Emotions of Lent- Anger

Bible Passage

Jesus entered the temple courts and drove out all who were buying and selling there. He overturned the tables of the money changers and the benches of those selling doves. “It is written,” he said to them, “‘My house will be called a house of prayer,’ but you are making it ‘a den of robbers.’”


Matthew 21:12-13

Reflection

I want to take a moment to look to an emotion that Jesus rarely shows; anger. As we build to the time of the cross, Jesus does not show anger to the people, who are leading him there, he accepts his fate and instead petitions on their behalf to God. Yet there is a very famous time Jesus showed anger and that was in the temple. Anger isn’t always a negative emotion, sometimes it’s okay to be a little bit angry. Have you ever felt angry when you have seen someone be bullied? Or perhaps you have even been angry with God. Firstly God can take our anger. He can take all we have to throw at Him and more, so never be afraid to show God your true self. But secondly Jesus understood that when the world doesn’t seem fair or right, then it is okay to get angry, it just depends on what you do with that anger. If you use that anger to hurt someone else then that isn’t okay but if you use that anger and turn into a passion for changing something, be it climate change or helping someone out then that becomes justified anger.

Reflection for Mum’s

As a parent our patience is only so big. We can give and give and give but eventually even when we try not to we snap. It can be horrifying for any parent to realise when you have overreacted to something and caused your little one to cry, but we are only human too. They look up to us to role model good behaviour and we can get it wrong at times. Nevertheless, we need to remember to have a little bit of patience with ourselves but also have the humility to realise when we get it wrong that we can apologise to our little ones. And do you know what the best thing about having faith in God is? It is the ability to let off steam at Him, show Him all our anger and know that He still loves us, no matter what. And if we can show our little ones see how we lean on Him even in the times we would sometimes remain hidden, they can come to see that they too can lean on Him. Jesus was not afraid to use anger and we should be confident in God’s love for us and the ability that we have to seek the forgiveness we sometimes need when we do get it wrong.

Response

Now is our time to respond to the emotion anger in any of the prayer activities below. People can choose their own level and how deep they go. Try just one all week or a different one each day in whatever style you desire:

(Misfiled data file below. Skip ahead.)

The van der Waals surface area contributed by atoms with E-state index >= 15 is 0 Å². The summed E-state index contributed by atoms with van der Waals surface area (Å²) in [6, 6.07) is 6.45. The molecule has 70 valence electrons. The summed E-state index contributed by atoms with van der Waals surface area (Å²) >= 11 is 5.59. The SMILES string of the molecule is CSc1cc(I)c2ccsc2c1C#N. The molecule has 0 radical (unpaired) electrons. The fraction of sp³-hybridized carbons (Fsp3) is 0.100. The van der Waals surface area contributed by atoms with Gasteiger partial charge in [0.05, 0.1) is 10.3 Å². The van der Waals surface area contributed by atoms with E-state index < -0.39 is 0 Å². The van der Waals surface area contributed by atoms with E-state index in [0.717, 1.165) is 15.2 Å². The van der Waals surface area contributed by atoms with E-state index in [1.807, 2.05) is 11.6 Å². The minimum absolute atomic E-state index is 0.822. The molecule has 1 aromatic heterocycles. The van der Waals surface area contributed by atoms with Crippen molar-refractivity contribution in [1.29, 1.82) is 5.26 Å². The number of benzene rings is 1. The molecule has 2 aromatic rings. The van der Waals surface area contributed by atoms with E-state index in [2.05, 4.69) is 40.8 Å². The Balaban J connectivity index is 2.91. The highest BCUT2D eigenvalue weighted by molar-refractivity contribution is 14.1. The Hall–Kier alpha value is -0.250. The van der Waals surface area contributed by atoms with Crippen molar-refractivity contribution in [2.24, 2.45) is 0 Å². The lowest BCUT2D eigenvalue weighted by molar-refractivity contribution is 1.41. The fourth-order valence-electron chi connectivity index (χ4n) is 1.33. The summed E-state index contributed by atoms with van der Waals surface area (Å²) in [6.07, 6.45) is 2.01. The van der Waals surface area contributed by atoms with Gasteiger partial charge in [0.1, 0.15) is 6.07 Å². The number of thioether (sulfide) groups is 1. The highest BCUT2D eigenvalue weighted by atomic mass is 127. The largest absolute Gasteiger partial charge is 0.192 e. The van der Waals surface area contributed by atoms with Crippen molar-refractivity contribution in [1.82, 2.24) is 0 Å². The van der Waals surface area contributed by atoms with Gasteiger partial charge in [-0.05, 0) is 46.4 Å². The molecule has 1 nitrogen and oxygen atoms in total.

1. Light a candle when you feel yourself getting angry and watch the flame for a moment, knowing and taking in the fact that the light of Christ is in the room. You may also wish to pray for strength and patience. When you are feeling calmer take a moment to explain to your children why you have lit a candle.
  2. Practice with little ones when they are getting angry to try to blow down the nearest piece of furniture over. It may not fall over but sometimes breathing can help to calm a situation down.
  3. When you overreact to a situation, give yourself a moment to calm down and then apologise. Showing that you are not perfect and sometimes get it wrong can help children to realise that when they get it wrong how to handle it.
  4. Practice empathy. You can do this with a doll or a pet and showing how to be kind to them and discussing the emotions that the baby or pet might be feeling when they do certain things to them.
  5. What things make you angry in the world? Maybe take a moment to write them and down and maybe discuss is there one that everyone can agree upon to work on together. For example if it is climate change that makes you angry is there something you could do as a family to combat this? Or perhaps your child or you know of someone being bullied. Is there something you could do to help that person?
  6. Look for where anger features in your week, in books, songs or in the world. How do people react to that anger? Is it positively or negatively? How could the person have handled the situation better or did they handle it well to begin with and why?
  7. Practice angry faces. Recognising anger can be a good way for children to learn how another person may be feeling and be able to react to that emotion better.
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